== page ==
Investigative journalism is a major beacon at the heart of the watchdog role of the media. Television cameras often present viewers with compelling evidence of wrongdoing. But does that permit journalists to abuse their privileged position as they go about their business?
There's probably no way of setting ethical rules cast in stone because different circumstances dictate dissimilar approaches and various justifications can be advanced for any editorial decision.
It however comes dangerously close to crossing the professionalism line, when journalists assign themselves certain roles beyond their calling.
A case in point is when the reporters in the latest KTN Inside Story series, almost appear to wield arresting powers, usually associated with law enforcement agencies, as they seek to give their expose a dramatic twist.
Yes. The subjects might very well be illegal immigrants being smuggled into Kenya, but at what point does a journalist depart from pursuing the news elements, to unilaterally attempting to make a citizen's arrest?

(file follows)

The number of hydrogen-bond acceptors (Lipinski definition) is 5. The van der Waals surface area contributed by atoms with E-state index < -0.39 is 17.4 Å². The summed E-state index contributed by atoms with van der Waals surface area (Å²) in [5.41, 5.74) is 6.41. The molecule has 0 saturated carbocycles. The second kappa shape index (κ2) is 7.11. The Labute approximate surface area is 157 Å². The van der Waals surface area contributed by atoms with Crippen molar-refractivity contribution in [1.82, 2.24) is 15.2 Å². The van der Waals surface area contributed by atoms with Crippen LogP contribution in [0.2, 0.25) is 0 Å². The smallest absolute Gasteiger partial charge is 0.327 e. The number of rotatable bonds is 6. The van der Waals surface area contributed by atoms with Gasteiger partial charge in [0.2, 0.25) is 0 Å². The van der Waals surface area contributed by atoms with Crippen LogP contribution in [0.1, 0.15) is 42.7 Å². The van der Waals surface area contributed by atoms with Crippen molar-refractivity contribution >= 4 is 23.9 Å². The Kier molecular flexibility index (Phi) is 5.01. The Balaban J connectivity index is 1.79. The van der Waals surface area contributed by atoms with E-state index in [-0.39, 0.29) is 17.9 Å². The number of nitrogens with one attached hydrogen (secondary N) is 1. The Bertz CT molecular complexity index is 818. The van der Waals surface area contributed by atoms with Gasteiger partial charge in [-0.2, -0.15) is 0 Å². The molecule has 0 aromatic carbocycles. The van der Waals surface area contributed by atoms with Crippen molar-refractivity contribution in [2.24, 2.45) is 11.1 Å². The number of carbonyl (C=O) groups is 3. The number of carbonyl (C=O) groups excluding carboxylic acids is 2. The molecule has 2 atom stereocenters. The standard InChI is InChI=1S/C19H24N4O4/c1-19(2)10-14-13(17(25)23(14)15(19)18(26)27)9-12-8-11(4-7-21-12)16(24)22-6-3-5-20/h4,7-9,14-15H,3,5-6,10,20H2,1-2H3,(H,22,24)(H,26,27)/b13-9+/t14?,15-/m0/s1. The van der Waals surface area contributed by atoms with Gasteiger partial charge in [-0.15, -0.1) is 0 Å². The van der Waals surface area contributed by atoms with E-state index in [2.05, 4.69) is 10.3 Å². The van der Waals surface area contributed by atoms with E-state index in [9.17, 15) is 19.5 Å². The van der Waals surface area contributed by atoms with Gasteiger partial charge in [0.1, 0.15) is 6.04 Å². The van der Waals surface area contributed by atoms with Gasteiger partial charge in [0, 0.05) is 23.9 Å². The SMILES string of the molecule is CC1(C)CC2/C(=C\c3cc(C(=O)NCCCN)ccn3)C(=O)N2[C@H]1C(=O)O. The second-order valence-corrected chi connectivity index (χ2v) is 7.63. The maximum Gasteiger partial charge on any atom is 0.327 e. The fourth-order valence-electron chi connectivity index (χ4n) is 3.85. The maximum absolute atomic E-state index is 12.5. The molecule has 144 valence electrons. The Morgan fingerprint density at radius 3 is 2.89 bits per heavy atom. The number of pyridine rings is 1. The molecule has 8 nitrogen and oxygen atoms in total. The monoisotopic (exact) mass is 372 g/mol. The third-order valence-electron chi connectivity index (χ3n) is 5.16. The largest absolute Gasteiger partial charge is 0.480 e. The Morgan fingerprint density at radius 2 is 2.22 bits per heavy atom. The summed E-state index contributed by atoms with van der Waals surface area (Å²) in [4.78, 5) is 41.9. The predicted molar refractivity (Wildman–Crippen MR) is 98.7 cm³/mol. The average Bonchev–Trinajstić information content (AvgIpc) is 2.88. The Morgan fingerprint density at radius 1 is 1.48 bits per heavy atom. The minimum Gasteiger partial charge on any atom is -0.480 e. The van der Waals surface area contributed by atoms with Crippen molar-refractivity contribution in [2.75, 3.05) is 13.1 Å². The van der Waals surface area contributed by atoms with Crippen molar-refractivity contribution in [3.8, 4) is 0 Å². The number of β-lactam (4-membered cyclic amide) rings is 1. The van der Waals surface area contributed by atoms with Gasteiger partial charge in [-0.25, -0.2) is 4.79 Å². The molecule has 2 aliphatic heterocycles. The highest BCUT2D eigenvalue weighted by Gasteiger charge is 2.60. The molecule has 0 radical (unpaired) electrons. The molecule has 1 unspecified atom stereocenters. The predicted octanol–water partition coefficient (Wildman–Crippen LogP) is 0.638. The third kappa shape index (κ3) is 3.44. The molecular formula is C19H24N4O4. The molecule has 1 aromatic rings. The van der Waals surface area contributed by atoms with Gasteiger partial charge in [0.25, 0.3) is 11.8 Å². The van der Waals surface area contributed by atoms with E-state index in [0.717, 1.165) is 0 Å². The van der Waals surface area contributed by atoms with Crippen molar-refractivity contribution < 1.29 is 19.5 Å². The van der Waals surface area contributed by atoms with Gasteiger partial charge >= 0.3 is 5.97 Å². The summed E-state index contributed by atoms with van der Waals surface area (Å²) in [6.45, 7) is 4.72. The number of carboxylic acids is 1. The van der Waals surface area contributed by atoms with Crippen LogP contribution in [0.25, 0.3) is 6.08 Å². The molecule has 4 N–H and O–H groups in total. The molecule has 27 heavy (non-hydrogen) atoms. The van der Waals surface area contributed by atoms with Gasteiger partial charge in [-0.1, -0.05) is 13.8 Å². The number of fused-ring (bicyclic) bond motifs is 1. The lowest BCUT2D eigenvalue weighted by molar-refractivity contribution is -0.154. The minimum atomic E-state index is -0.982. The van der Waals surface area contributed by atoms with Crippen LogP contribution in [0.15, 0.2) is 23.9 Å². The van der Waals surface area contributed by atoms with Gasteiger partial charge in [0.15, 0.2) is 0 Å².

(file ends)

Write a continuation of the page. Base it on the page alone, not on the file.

In my estimation, which definitely stands to be corrected, it is unusual and a bit preposterous for a reporter to start ordering around the news subject, as the camera is rolling and then include the footage as part of the story.
It even gets more absurd, when the journalists finally just watch as the 'aliens' walk away, perhaps after realising that without police or immigration officers around, it is not in their place to detain them.
And remarkably, the other parts of this captivating series, did include law enforcement agents making such arrests. Is it a case of getting carried away by the thrills of the job? You decide.